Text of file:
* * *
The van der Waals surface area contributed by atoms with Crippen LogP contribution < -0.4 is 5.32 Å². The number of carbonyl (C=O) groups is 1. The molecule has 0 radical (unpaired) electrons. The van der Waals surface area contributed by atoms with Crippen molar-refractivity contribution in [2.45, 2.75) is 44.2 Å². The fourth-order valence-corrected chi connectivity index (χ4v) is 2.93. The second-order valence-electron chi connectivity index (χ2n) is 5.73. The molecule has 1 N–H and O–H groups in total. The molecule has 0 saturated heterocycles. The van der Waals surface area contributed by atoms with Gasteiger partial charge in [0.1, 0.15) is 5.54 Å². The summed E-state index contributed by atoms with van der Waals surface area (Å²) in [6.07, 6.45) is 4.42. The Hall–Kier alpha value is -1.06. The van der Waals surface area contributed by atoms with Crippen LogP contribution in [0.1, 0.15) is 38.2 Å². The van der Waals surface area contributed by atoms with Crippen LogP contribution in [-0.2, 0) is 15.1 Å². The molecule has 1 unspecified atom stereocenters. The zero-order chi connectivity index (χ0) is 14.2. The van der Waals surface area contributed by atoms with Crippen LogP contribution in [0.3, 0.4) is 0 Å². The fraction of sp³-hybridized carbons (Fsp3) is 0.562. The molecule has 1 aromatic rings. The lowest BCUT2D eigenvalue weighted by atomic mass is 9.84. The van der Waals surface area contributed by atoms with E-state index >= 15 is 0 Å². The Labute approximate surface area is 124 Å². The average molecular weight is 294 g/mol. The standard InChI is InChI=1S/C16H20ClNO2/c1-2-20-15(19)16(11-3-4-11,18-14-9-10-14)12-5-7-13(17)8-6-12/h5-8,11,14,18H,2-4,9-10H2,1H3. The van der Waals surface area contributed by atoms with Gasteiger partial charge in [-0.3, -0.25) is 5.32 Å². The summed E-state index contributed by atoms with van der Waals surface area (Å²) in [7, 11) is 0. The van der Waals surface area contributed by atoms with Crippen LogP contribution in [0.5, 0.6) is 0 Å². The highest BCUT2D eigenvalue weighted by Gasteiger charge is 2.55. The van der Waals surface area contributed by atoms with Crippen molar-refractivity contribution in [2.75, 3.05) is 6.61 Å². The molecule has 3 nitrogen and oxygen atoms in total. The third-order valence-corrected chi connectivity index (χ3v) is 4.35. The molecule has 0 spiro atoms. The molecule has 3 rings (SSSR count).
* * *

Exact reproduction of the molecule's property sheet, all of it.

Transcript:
The van der Waals surface area contributed by atoms with Crippen LogP contribution < -0.4 is 5.32 Å². The number of carbonyl (C=O) groups is 1. The molecule has 0 radical (unpaired) electrons. The van der Waals surface area contributed by atoms with Crippen molar-refractivity contribution in [2.45, 2.75) is 44.2 Å². The fourth-order valence-corrected chi connectivity index (χ4v) is 2.93. The second-order valence-electron chi connectivity index (χ2n) is 5.73. The molecule has 1 N–H and O–H groups in total. The molecule has 0 saturated heterocycles. The van der Waals surface area contributed by atoms with Gasteiger partial charge in [0.1, 0.15) is 5.54 Å². The summed E-state index contributed by atoms with van der Waals surface area (Å²) in [6.07, 6.45) is 4.42. The Hall–Kier alpha value is -1.06. The van der Waals surface area contributed by atoms with Crippen LogP contribution in [0.1, 0.15) is 38.2 Å². The van der Waals surface area contributed by atoms with Crippen LogP contribution in [-0.2, 0) is 15.1 Å². The molecule has 1 unspecified atom stereocenters. The zero-order chi connectivity index (χ0) is 14.2. The van der Waals surface area contributed by atoms with Crippen LogP contribution in [0.3, 0.4) is 0 Å². The fraction of sp³-hybridized carbons (Fsp3) is 0.562. The molecule has 1 aromatic rings. The lowest BCUT2D eigenvalue weighted by atomic mass is 9.84. The van der Waals surface area contributed by atoms with E-state index >= 15 is 0 Å². The Labute approximate surface area is 124 Å². The average molecular weight is 294 g/mol. The standard InChI is InChI=1S/C16H20ClNO2/c1-2-20-15(19)16(11-3-4-11,18-14-9-10-14)12-5-7-13(17)8-6-12/h5-8,11,14,18H,2-4,9-10H2,1H3. The van der Waals surface area contributed by atoms with Gasteiger partial charge in [-0.3, -0.25) is 5.32 Å². The summed E-state index contributed by atoms with van der Waals surface area (Å²) in [7, 11) is 0. The van der Waals surface area contributed by atoms with Crippen LogP contribution in [0.5, 0.6) is 0 Å². The highest BCUT2D eigenvalue weighted by Gasteiger charge is 2.55. The van der Waals surface area contributed by atoms with Crippen molar-refractivity contribution in [2.75, 3.05) is 6.61 Å². The molecule has 3 nitrogen and oxygen atoms in total. The third-order valence-corrected chi connectivity index (χ3v) is 4.35. The molecule has 0 spiro atoms. The molecule has 3 rings (SSSR count).